The Co-op is not just for yuppies, its for families. Price is a false deterrent in this respect. Although organically grown produce may seem more expensive, its value is much greater. As a working mother, I find on almost all items the Co-op value far outstrips the supermarkets.
If you want to improve the quality of your life, improve the quality of your food. If you are feeding a family on a limited income, you certainly want the best value for your dollar. Price need not be a false deterrent. Here are some of the ways I¹ve found to stretch my food dollars and still purchase mostly organic and exclusively from the Co-op.
1. Plan Ahead Always come prepared with a shopping list- this helps avoid impulse buys.
Supermarket shopping can be an exercise in frustration. I have to weed through dozens of items and read manylabels to find what I need. The opposite is true of the Co-op new things, but use your list and fill it first.
2. Use a calculator to roughly keep track of how much you are spending as your basket fills up. Make a budget and have a general spending limit for each trip. Get the items on the list first and then you¹ll know whether you can splurge on some special treat.
3. Avoid processed products. This is big. Everyone knows that items like chips, cookies, candy, and sodas have little nutritional value and per pound are relatively expensive to buy. These things should generally come under the splurge category. But also consider avoiding even things like frozen vegetables, bread and juice. All processing adds cost. Invest in a bread machine or make quick breads and bar cookies. Using juice as a beverage while better than soda, has a high sugar content and does not provide the fiber and other nutritive values that eating fresh fruit does. Drink less juice or squeeze your own.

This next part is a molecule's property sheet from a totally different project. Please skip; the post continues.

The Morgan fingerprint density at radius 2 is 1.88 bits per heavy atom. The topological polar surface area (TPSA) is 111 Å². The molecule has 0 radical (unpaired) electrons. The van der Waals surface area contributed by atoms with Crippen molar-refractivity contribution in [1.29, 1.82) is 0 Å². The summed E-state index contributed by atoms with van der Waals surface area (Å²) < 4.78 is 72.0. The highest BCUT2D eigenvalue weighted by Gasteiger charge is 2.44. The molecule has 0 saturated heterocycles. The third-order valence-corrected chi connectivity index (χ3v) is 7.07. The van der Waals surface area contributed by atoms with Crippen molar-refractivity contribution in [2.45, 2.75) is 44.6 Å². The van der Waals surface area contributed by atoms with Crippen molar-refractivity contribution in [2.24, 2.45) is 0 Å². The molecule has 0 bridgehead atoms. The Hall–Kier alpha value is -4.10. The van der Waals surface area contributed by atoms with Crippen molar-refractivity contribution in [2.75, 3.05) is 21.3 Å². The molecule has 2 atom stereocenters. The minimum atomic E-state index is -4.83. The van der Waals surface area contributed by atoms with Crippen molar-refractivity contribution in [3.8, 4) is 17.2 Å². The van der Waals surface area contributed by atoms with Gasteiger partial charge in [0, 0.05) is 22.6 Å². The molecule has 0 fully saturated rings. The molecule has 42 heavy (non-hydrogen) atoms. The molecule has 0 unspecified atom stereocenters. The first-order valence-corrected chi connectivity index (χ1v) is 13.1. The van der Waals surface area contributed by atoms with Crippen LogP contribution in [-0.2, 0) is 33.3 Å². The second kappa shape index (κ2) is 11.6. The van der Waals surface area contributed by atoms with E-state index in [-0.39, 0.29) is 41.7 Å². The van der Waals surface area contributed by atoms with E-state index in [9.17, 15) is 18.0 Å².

4. Packaging adds both cost and waste. Make the bulk products aisle your first and most important stop. Not only can you find many of your favorite packaged foods you can expand those items that you don't normally purchase in bulk. The savings you create can be used to try something new as long as you have stayed within your budget. One of my favorite items is a liquid all purpose soap that can be used for dishes, laundry, hand soap and shampoo! It works better than any other product I've ever tried for all of these uses.
5. Use the economies of scale concept "army" on the weekend and you¹ll save time as well as money. Freeze some if there is more than you can use for the week, then with little additions, a grain, pasta, or new veggie each day, allow it to become one of those delicious progressive soup pots that only gets better with age. This works especially well with items that are ³in season² or when there are specific sales.
6. Be guided by value not price. Nuts may seem expensive because they have a relatively high price pre- pound, but they are a great value because they are so nutritious. You won't need very many for a satisfying snack especially compared to chips or pretzels Another example is dates. While they may seem to be expensive they are a great healthful subsititue for cookies at lunch. Sweet and rich you'll be satisfied with one or two. And compare the food value and cost to candy or packaged cookies. You¹ll be saving money as well as getting good nutrition; dates are one of the few sweets that do not spike blood sugar and can often be eaten by people who have to watch their intake of sweets (please check with your health care provider if you are on a special diet).
7. Economize in other areas. Even with careful shopping groceries may still take a large portion of your budget. Consider cutting spending on frivolities. Ask yourself do I really need it? How much use will I get out of it? Where and how was it make? What am I supporting with this purchase?
La Montanita's mission is to provide service to its members and to the greater community. Your shopping dollars are the greatest expression of your political intent. What a blessing the co-op is to us; a vehicle for the expression of awareness in our daily lives.
By Georgia Daves, Co-op Member